Tailor-Made Funds for Bank Investments Fall Foul of Regulators
(Beijing) — Always on the look-out to increase their returns in a low interest-rate environment, China’s banks have poked their fingers into a multitude of financial pies. Last year, as money flowed in to deposits and wealth management products, they piled in to products offered by fund management companies that cater specifically to the needs of commercial banks.
Known as tailor-made funds, these products had two main attractions for banks seeking to outsource their investment management. First, the profits were exempt from the 25% corporate income tax that banks normally have to pay on gains from other types of investment. Second, they were able to influence asset allocation, some going so far as to directly tell the fund manager what to buy, although technically this was a breach of regulations.
Each fund needed a minimum of 200 investors — individuals or institutions — and a total investment of at least 200 million yuan ($29 million). It also needed approval from the China Securities Regulatory Commission (CSRC).
Other than those requirements, the funds were free to find their own investors and to set their own investment strategies and targets. What set these funds apart was that most of the investment — more than 90% according to industry observers — came from just one bank.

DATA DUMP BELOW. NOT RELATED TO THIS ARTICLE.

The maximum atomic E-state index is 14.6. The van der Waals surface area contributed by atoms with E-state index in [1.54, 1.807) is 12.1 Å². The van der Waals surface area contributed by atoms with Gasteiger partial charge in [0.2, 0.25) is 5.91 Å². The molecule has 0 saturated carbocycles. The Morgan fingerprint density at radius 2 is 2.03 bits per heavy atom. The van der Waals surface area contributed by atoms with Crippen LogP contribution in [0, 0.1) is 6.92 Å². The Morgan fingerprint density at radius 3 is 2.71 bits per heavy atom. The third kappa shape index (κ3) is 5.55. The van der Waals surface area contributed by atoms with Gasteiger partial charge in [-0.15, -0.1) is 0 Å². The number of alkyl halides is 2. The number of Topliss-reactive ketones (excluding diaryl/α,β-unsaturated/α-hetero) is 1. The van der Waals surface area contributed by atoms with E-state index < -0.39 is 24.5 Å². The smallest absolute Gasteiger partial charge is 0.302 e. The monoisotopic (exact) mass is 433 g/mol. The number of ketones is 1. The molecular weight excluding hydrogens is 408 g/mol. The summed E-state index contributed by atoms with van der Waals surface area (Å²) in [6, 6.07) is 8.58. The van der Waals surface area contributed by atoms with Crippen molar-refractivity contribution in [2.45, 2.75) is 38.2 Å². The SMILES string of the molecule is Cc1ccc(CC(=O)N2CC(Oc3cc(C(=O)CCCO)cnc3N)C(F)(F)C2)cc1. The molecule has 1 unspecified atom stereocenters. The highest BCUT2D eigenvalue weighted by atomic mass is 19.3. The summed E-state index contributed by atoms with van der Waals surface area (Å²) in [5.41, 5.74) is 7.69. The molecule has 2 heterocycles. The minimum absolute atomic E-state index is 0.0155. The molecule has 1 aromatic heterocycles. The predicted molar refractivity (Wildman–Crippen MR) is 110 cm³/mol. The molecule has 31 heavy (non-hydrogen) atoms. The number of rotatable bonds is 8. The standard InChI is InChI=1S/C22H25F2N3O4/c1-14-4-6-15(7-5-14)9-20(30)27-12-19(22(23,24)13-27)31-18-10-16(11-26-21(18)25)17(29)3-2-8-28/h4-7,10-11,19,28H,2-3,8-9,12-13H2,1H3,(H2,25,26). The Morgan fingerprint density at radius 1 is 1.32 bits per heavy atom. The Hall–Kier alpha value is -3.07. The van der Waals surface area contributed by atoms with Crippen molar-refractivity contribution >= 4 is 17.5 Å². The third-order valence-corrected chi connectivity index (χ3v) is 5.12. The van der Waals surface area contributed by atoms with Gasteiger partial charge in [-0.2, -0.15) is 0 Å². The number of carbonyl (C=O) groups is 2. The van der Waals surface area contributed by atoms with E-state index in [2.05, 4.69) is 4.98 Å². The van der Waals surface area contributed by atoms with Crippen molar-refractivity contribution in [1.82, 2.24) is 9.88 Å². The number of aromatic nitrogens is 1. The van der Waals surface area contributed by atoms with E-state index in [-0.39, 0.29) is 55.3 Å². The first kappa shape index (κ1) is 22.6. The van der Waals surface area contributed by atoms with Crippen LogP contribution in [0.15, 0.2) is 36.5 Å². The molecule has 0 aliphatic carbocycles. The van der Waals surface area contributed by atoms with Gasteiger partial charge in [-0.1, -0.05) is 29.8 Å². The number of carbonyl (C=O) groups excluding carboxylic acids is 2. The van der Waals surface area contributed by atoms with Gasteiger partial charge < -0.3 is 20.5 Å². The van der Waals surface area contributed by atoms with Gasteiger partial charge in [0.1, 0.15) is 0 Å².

Launching a tailor-made fund is easy, a sales manager with a fund management company in Beijing told Caixin. “As long as we get the bank’s investment, finding the other 199 investors is not a problem at all. We have several hundred employees in our company alone. Each of them chipping in 100 yuan would be enough.”
Tailor-made products were all open-ended funds, which meant investors could withdraw their money at any time. That left the management company highly exposed if the anchor bank suddenly wanted its capital returned.
This liquidity vulnerability became evident late last year during the bond market rout when banks rushed to pull out of the funds at the same time. Fund management companies faced huge pressure on their cash resources and had to liquidate their bond holdings to meet redemption demands. This turned into a vicious cycle, as the drop in bond prices caused by selling triggered more redemption demands and more selling which in turn led to lower prices.